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About lkaitlyn

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  1. lkaitlyn

    Time off Research for Peace Corps?

    Several schools have M.A. program scholarships for former Peace Corps volunteers (and I think Peace Corps has some funding opportunities too?), so at least for M.A.s, it's definitely a thing!
  2. lkaitlyn

    I failed my thesis.

    Good luck! Please let us know how it goes.
  3. lkaitlyn

    Soc MA programs

    Something tells me that MAPSS's 2017 Sociology WashU in St. Louis PhD placement wasn't correct. Just a guess. 😉
  4. lkaitlyn

    Soc MA programs

    UChicago MAPSS is known for getting a lot of people into PhD programs, if that's the goal. It's expensive (like most MAs) but they often offer scholarships for some amount off tuition. I think it's only one year, which also helps. Not sociology, but I know Wisconsin has a Gender Studies MA that might have some decent funding.
  5. lkaitlyn

    Qualitative Gender/Sexuality Sociology Programs

    I have similar interests, though adding in the law/criminology. I've found, as CozyD mentioned, that there are several Gender Studies/Feminist Studies PhD programs out there that might be better suited to these interests than many Sociology PhD programs (particularly if you have a qualitative focus). The ones that are well-known and have good funding include (but are not limited to) Emory, Stony Brook, U of Minnesota, Arizona State, UCSB, U of Arizona, Indiana, UCLA, UW (very different than their quant-focused Soc department), and Rutgers. There are tons more, actually, so you might want to use "gender studies" or "feminist studies" as search terms in the results page to get ideas. I'd look there first; there are few sociology departments I've found that are qualitative and have a large gender focus (though I suppose looking at Berkeley wouldn't hurt, Columbia has many students working on gender stuff that I know personally, and UT Austin has a "gender" specialization option when you apply even though it mixes qualitative/quant methods). Also, Wisconsin has a funded M.A. in Gender Studies that could be a great back-up, and I believe San Jose State offers some funding to M.A. students as well! I hope this helps — I'm applying next cycle so this is just what I've researched myself as an applicant.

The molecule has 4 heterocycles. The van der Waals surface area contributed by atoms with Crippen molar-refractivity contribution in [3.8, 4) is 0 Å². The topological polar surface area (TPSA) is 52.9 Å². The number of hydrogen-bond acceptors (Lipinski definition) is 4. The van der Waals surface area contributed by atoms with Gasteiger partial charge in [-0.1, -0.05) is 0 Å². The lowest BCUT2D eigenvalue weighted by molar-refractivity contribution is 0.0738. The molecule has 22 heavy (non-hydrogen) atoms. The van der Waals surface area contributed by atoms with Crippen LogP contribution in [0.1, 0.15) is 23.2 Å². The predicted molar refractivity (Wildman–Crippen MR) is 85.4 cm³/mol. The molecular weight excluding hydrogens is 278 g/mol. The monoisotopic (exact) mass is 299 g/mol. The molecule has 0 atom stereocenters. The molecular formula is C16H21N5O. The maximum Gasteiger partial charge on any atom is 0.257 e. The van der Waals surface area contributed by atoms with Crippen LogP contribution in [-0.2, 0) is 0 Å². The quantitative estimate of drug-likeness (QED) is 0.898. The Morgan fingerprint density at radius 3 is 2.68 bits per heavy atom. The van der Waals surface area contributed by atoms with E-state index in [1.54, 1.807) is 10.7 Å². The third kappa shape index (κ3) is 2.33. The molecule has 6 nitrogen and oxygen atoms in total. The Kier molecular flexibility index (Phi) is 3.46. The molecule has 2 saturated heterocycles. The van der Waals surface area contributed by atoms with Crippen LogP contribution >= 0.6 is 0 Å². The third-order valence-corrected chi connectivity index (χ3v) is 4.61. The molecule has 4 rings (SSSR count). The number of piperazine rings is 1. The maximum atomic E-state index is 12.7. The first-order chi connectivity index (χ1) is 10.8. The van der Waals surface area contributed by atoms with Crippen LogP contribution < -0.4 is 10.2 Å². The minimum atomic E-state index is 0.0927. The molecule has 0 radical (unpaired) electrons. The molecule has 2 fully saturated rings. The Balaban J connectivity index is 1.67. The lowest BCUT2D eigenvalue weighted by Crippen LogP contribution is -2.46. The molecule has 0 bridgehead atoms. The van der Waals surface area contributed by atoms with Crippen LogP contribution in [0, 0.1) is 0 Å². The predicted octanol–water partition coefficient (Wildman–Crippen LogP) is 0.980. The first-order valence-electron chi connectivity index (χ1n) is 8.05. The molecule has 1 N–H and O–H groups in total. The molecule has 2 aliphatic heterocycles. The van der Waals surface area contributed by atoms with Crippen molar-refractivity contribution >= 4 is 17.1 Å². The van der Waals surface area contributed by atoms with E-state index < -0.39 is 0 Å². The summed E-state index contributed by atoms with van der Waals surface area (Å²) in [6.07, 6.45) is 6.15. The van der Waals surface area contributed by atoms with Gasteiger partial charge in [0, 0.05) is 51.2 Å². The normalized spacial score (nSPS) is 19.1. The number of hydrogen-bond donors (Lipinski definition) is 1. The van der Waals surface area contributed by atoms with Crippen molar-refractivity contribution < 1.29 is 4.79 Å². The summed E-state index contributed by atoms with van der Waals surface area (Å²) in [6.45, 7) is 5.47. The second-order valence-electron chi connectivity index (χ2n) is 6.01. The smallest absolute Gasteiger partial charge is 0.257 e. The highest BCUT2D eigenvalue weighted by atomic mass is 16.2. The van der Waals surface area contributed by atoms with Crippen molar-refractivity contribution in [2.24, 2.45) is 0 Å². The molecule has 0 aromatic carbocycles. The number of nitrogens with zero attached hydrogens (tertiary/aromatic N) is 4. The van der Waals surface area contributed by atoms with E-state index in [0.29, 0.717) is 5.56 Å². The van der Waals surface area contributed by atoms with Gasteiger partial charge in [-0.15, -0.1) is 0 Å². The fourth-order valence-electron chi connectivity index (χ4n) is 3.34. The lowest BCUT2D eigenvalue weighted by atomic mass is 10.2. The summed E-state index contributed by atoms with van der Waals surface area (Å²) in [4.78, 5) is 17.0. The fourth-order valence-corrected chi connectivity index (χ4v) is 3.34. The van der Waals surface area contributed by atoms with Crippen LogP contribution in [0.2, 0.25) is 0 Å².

6. lkaitlyn

    Interviews/Acceptances/Rejections Fall 2019

    Some people on the site include summer funding and some don't. Some people have optional teaching on top of full fellowships. Some people are including health insurance or some tuition remission costs. Also make sure to check out the years, because funding varies based on year as well. Can't speak to any specific school, but that might account for some different numbers. (Of course, some people could just be making stuff up, but if I were going to troll people online one day, I'd probably pick a different website. )
  7. lkaitlyn

    Interviews/Acceptances/Rejections Fall 2019

    I ditto @bandanajack. As someone applying next year, it's frustrating to watch people screw up the results board for future applicants. I use that board to get a sense of how many are being admitted, stats for admits when people are able/willing to post them, etc. Take the conversation somewhere else, please. You're messing it up for future applicants and personally I think that's inconsiderate (which is ironic considering that everyone's fighting over who's the least considerate).
  8. lkaitlyn